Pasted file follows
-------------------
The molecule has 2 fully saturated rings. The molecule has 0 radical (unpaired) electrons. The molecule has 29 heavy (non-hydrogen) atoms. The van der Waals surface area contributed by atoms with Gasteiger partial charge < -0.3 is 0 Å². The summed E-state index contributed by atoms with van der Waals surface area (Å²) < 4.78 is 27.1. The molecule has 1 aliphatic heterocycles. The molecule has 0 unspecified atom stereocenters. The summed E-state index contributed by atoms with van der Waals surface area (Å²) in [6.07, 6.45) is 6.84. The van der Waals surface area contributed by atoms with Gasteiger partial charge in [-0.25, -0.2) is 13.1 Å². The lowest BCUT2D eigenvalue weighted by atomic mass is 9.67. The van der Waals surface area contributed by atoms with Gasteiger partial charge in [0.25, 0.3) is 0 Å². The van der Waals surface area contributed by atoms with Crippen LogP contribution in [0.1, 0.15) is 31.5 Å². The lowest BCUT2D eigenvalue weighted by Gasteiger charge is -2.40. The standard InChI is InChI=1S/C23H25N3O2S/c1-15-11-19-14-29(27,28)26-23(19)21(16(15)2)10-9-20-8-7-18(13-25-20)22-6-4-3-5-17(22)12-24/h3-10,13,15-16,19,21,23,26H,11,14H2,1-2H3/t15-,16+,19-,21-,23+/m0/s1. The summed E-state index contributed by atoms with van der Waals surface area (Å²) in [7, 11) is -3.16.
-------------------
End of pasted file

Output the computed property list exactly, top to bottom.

The molecule has 2 fully saturated rings. The molecule has 0 radical (unpaired) electrons. The molecule has 29 heavy (non-hydrogen) atoms. The van der Waals surface area contributed by atoms with Gasteiger partial charge < -0.3 is 0 Å². The summed E-state index contributed by atoms with van der Waals surface area (Å²) < 4.78 is 27.1. The molecule has 1 aliphatic heterocycles. The molecule has 0 unspecified atom stereocenters. The summed E-state index contributed by atoms with van der Waals surface area (Å²) in [6.07, 6.45) is 6.84. The van der Waals surface area contributed by atoms with Gasteiger partial charge in [-0.25, -0.2) is 13.1 Å². The lowest BCUT2D eigenvalue weighted by atomic mass is 9.67. The van der Waals surface area contributed by atoms with Gasteiger partial charge in [0.25, 0.3) is 0 Å². The van der Waals surface area contributed by atoms with Crippen LogP contribution in [0.1, 0.15) is 31.5 Å². The lowest BCUT2D eigenvalue weighted by Gasteiger charge is -2.40. The standard InChI is InChI=1S/C23H25N3O2S/c1-15-11-19-14-29(27,28)26-23(19)21(16(15)2)10-9-20-8-7-18(13-25-20)22-6-4-3-5-17(22)12-24/h3-10,13,15-16,19,21,23,26H,11,14H2,1-2H3/t15-,16+,19-,21-,23+/m0/s1. The summed E-state index contributed by atoms with van der Waals surface area (Å²) in [7, 11) is -3.16.